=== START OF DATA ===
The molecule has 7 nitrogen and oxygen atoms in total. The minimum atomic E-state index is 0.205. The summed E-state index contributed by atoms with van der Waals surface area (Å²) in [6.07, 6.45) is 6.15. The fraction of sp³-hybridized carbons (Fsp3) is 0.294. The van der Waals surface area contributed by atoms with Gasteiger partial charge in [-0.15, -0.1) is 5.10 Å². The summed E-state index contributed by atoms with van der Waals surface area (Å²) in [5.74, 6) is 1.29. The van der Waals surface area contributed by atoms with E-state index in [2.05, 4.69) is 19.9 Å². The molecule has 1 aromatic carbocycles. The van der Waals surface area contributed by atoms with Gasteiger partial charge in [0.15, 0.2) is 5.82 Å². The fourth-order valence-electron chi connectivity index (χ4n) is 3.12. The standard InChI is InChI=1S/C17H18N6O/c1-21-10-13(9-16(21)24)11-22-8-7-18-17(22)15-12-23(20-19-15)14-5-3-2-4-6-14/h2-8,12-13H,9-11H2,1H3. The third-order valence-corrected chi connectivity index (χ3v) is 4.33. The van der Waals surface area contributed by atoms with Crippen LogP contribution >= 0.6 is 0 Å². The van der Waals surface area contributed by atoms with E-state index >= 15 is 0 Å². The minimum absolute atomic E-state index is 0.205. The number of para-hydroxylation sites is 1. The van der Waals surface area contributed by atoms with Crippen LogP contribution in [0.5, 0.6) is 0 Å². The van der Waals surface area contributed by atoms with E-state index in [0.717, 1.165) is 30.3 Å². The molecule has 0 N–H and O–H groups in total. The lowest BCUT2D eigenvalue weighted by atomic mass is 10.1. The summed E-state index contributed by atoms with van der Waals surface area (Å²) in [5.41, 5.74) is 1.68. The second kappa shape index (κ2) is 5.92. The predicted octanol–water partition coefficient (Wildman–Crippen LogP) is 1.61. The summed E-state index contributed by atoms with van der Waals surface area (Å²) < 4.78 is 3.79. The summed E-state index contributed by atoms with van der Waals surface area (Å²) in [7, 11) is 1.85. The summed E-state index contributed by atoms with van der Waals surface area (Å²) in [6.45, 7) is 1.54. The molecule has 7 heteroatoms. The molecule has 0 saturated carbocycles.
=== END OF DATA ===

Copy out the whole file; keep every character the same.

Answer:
The molecule has 7 nitrogen and oxygen atoms in total. The minimum atomic E-state index is 0.205. The summed E-state index contributed by atoms with van der Waals surface area (Å²) in [6.07, 6.45) is 6.15. The fraction of sp³-hybridized carbons (Fsp3) is 0.294. The van der Waals surface area contributed by atoms with Gasteiger partial charge in [-0.15, -0.1) is 5.10 Å². The summed E-state index contributed by atoms with van der Waals surface area (Å²) in [5.74, 6) is 1.29. The van der Waals surface area contributed by atoms with E-state index in [2.05, 4.69) is 19.9 Å². The molecule has 1 aromatic carbocycles. The van der Waals surface area contributed by atoms with Gasteiger partial charge in [0.15, 0.2) is 5.82 Å². The fourth-order valence-electron chi connectivity index (χ4n) is 3.12. The standard InChI is InChI=1S/C17H18N6O/c1-21-10-13(9-16(21)24)11-22-8-7-18-17(22)15-12-23(20-19-15)14-5-3-2-4-6-14/h2-8,12-13H,9-11H2,1H3. The third-order valence-corrected chi connectivity index (χ3v) is 4.33. The van der Waals surface area contributed by atoms with Crippen LogP contribution >= 0.6 is 0 Å². The van der Waals surface area contributed by atoms with E-state index >= 15 is 0 Å². The minimum absolute atomic E-state index is 0.205. The number of para-hydroxylation sites is 1. The van der Waals surface area contributed by atoms with Crippen LogP contribution in [0.5, 0.6) is 0 Å². The van der Waals surface area contributed by atoms with E-state index in [0.717, 1.165) is 30.3 Å². The molecule has 0 N–H and O–H groups in total. The lowest BCUT2D eigenvalue weighted by atomic mass is 10.1. The summed E-state index contributed by atoms with van der Waals surface area (Å²) in [5.41, 5.74) is 1.68. The second kappa shape index (κ2) is 5.92. The predicted octanol–water partition coefficient (Wildman–Crippen LogP) is 1.61. The summed E-state index contributed by atoms with van der Waals surface area (Å²) < 4.78 is 3.79. The summed E-state index contributed by atoms with van der Waals surface area (Å²) in [7, 11) is 1.85. The summed E-state index contributed by atoms with van der Waals surface area (Å²) in [6.45, 7) is 1.54. The molecule has 7 heteroatoms. The molecule has 0 saturated carbocycles.